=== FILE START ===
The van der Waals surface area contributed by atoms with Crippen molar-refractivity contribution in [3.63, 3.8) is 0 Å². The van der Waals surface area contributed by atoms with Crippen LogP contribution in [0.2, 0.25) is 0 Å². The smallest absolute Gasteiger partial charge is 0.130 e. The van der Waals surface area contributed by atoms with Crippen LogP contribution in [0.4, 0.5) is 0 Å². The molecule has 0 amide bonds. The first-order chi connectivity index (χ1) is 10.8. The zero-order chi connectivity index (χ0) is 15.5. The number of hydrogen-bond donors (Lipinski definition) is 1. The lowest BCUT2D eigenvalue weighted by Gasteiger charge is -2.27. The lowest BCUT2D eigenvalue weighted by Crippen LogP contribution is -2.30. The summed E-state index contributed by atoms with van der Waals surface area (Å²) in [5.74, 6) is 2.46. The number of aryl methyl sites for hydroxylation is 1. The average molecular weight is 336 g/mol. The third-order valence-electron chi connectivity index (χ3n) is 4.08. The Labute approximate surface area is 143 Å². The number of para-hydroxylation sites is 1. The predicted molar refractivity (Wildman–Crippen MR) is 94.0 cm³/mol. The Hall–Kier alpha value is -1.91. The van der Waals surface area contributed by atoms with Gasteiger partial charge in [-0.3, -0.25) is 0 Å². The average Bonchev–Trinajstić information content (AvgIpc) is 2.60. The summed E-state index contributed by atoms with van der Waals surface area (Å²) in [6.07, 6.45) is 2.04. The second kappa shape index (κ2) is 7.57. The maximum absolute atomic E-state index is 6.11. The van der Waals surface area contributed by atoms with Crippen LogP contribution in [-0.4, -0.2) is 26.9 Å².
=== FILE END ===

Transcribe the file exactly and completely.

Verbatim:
The van der Waals surface area contributed by atoms with Crippen molar-refractivity contribution in [3.63, 3.8) is 0 Å². The van der Waals surface area contributed by atoms with Crippen LogP contribution in [0.2, 0.25) is 0 Å². The smallest absolute Gasteiger partial charge is 0.130 e. The van der Waals surface area contributed by atoms with Crippen LogP contribution in [0.4, 0.5) is 0 Å². The molecule has 0 amide bonds. The first-order chi connectivity index (χ1) is 10.8. The zero-order chi connectivity index (χ0) is 15.5. The number of hydrogen-bond donors (Lipinski definition) is 1. The lowest BCUT2D eigenvalue weighted by Gasteiger charge is -2.27. The lowest BCUT2D eigenvalue weighted by Crippen LogP contribution is -2.30. The summed E-state index contributed by atoms with van der Waals surface area (Å²) in [5.74, 6) is 2.46. The number of aryl methyl sites for hydroxylation is 1. The average molecular weight is 336 g/mol. The third-order valence-electron chi connectivity index (χ3n) is 4.08. The Labute approximate surface area is 143 Å². The number of para-hydroxylation sites is 1. The predicted molar refractivity (Wildman–Crippen MR) is 94.0 cm³/mol. The Hall–Kier alpha value is -1.91. The van der Waals surface area contributed by atoms with Gasteiger partial charge in [-0.3, -0.25) is 0 Å². The average Bonchev–Trinajstić information content (AvgIpc) is 2.60. The summed E-state index contributed by atoms with van der Waals surface area (Å²) in [6.07, 6.45) is 2.04. The second kappa shape index (κ2) is 7.57. The maximum absolute atomic E-state index is 6.11. The van der Waals surface area contributed by atoms with Crippen LogP contribution in [-0.4, -0.2) is 26.9 Å².